The term "blue zone" was formalized in 2004 after a study of an extradinarily long-lived group of people in Italy. The study prompted publication of an academic paper on longevity - and voila! a new business was formed: Blue Zones LLC. The term was then trademarked and a business was built to sell a healthy lifestyle. Oddly enough the business ramped up at about the same time that other groups began touting that being fat can be healthy...go figure.
The business designated five places in the world where people live longer than usual...often into their 100s; and each of these areas shares a set of common characteristics which seem to contribute to the long and healthy lives of the inhabitants. Of these five areas, four are on water...oceans, seas, etc. The fifth is near - but not on - water.
But the set of common characteristics is just that - common.
Before I ever heard the term blue zone, I recall being impressed, as I settled more and more into the daily life of Bluefields, at the number of old people in that small city, both men and women, who are healthy and active as well as old.
These people usually walk where they want to go. They shop and carry stuff - like their own groceries. They visit friends. They go to church. They care for family members young and old. Sometimes they take on the care of a friend. In general they participate in the life of their communities. They are in control of their own lives and business, like my friend below at her lawyer's office. They are rarely, if ever, in air conditioned spaces - fans and open windows suffice.
And they rarely, if ever, eat processed foods....unless they do the processing.
After some recent reading about blue zones in general, not just the trademarked ones, I realized that all of the characteristics of long-lived groups are common to the large group of elderly people Bluefields. And the characteristices are common to a lot of young people in Bluefields as well - which makes me think that many of the young people there may also live to a ripe old age.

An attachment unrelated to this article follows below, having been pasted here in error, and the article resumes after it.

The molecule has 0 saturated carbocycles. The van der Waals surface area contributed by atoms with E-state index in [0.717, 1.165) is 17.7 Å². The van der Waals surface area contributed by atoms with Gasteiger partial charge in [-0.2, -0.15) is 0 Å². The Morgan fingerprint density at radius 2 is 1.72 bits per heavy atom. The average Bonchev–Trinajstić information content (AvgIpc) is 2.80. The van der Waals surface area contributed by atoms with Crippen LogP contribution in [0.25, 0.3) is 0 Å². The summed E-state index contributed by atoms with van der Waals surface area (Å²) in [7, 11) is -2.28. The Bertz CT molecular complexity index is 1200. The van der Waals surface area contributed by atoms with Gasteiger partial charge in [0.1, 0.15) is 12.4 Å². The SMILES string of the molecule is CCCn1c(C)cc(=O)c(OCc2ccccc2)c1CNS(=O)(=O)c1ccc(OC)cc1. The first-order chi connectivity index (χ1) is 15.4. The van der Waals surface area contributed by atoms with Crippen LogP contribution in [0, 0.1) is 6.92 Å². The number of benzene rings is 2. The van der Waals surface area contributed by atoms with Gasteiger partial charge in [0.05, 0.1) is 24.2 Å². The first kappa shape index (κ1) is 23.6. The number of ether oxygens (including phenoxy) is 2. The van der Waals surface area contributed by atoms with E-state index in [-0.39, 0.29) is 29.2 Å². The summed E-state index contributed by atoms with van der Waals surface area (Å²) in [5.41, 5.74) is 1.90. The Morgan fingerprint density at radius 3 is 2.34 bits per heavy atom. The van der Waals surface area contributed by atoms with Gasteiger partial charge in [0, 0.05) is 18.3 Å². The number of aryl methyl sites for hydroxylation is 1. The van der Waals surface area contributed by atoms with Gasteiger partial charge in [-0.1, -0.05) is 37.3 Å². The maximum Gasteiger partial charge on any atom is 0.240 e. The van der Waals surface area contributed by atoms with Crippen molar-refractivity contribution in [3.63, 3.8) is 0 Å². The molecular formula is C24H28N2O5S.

In Bluefields most people share these characteristics...they:
- move naturally throughout daily life rather than depend on something like a gym membership for their activity;
- have purpose (sometimes several, either long or short term;
- avoid stress (maybe moving naturally thru each day helps with this);
- don't eat everything they might want to eat but instead they limit their food intake;
- eat lots of fresh vegetables and fruit;
- drink alcohol sparingly (I doubt many in Bluefields are aware that moderate drinkers usually live longer than people who don't drink any alcohol. If this was common knowledge the elderly there might live to be 150, not just 90+);
- belong...to something (usually that "something" is faith based probably because faithful people often form groups that are easily accessible);
- hang out with other healthy people; and
- keep family first and close
And then we come to "blue spaces" which are bodies of water and places near them...and not just salt water. In addition to a large number of stories about blue zones, there are stories showing up about, and studies of, the importance of blue spaces to both mental and physical health. Most of what I've read relates to how blue space is important to these aspects of children's health; but all of the reasons for the importance of blue spaces to children are certainly applicable to non-children, ie to us grown ups.
The fact that four of the areas in the world where people live longest are quite close to salt water might be no accident. An increasing amount of scientific information explains the health benefits of water and of living on a coast or an island, though a river or a lake will do.
There's lots of 'scientific' information about the benefits of being near water. The term "blue mind" is now being used to describe something that closeness to an ocean does to humans. According to science, it improves our mental state; it's good for oily hair; it reduces stress; and on and on.
Our belief in "science" has justifiably stretched thin over the past few years; but there is mounting visible evidence that people who live near water, particularly salt water, live longer than a lot of other people.
I'm including a few links to read and none of these will stress your brain. The most recent, the first in the list below, is dated today and says many of the things I had already written in this post:
Note: I posit we're not seeing a bigger number of studies and stories about the importance of blue space because so many people would, or do, say "Only rich people can afford to live near water." Fairly typical deflection because you sure don't have to be rich to take advantage of spending time near water.